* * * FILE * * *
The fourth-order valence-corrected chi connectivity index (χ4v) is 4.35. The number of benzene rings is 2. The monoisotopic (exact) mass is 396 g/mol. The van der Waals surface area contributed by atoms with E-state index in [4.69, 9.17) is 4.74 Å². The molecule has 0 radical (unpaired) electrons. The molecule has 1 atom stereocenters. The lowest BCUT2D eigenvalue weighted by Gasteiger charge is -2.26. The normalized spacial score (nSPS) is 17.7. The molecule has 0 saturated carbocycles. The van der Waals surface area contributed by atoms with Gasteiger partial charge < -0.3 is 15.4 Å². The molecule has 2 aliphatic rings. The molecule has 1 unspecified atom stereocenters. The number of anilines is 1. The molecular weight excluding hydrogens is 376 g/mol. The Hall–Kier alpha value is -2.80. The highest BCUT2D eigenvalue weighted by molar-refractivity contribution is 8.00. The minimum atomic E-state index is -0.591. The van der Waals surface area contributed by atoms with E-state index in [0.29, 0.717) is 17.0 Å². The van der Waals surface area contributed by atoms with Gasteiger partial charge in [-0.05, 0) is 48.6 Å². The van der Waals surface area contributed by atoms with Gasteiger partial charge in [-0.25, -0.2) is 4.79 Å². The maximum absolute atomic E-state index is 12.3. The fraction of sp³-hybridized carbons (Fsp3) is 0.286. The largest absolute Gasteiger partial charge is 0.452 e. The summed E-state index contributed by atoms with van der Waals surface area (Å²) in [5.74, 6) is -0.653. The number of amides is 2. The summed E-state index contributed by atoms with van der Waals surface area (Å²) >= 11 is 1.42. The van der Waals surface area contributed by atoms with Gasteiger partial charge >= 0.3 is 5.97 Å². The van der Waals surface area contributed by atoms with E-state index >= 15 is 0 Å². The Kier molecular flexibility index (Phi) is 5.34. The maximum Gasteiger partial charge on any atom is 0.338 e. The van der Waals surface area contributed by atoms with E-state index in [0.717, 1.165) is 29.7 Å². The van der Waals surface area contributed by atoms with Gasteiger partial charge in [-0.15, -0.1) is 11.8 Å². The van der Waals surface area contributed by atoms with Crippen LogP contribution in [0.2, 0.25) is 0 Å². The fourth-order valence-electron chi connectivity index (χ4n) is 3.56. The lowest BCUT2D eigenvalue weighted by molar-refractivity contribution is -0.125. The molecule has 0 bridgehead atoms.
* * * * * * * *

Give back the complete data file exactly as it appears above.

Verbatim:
The fourth-order valence-corrected chi connectivity index (χ4v) is 4.35. The number of benzene rings is 2. The monoisotopic (exact) mass is 396 g/mol. The van der Waals surface area contributed by atoms with E-state index in [4.69, 9.17) is 4.74 Å². The molecule has 0 radical (unpaired) electrons. The molecule has 1 atom stereocenters. The lowest BCUT2D eigenvalue weighted by Gasteiger charge is -2.26. The normalized spacial score (nSPS) is 17.7. The molecule has 0 saturated carbocycles. The van der Waals surface area contributed by atoms with Gasteiger partial charge < -0.3 is 15.4 Å². The molecule has 2 aliphatic rings. The molecule has 1 unspecified atom stereocenters. The number of anilines is 1. The molecular weight excluding hydrogens is 376 g/mol. The Hall–Kier alpha value is -2.80. The highest BCUT2D eigenvalue weighted by molar-refractivity contribution is 8.00. The minimum atomic E-state index is -0.591. The van der Waals surface area contributed by atoms with E-state index in [0.29, 0.717) is 17.0 Å². The van der Waals surface area contributed by atoms with Gasteiger partial charge in [-0.05, 0) is 48.6 Å². The van der Waals surface area contributed by atoms with Gasteiger partial charge in [-0.25, -0.2) is 4.79 Å². The maximum absolute atomic E-state index is 12.3. The fraction of sp³-hybridized carbons (Fsp3) is 0.286. The largest absolute Gasteiger partial charge is 0.452 e. The summed E-state index contributed by atoms with van der Waals surface area (Å²) in [5.74, 6) is -0.653. The number of amides is 2. The summed E-state index contributed by atoms with van der Waals surface area (Å²) >= 11 is 1.42. The van der Waals surface area contributed by atoms with Gasteiger partial charge >= 0.3 is 5.97 Å². The van der Waals surface area contributed by atoms with E-state index >= 15 is 0 Å². The Kier molecular flexibility index (Phi) is 5.34. The maximum Gasteiger partial charge on any atom is 0.338 e. The van der Waals surface area contributed by atoms with E-state index in [0.717, 1.165) is 29.7 Å². The van der Waals surface area contributed by atoms with Gasteiger partial charge in [-0.15, -0.1) is 11.8 Å². The van der Waals surface area contributed by atoms with Crippen LogP contribution in [0.2, 0.25) is 0 Å². The fourth-order valence-electron chi connectivity index (χ4n) is 3.56. The lowest BCUT2D eigenvalue weighted by molar-refractivity contribution is -0.125. The molecule has 0 bridgehead atoms.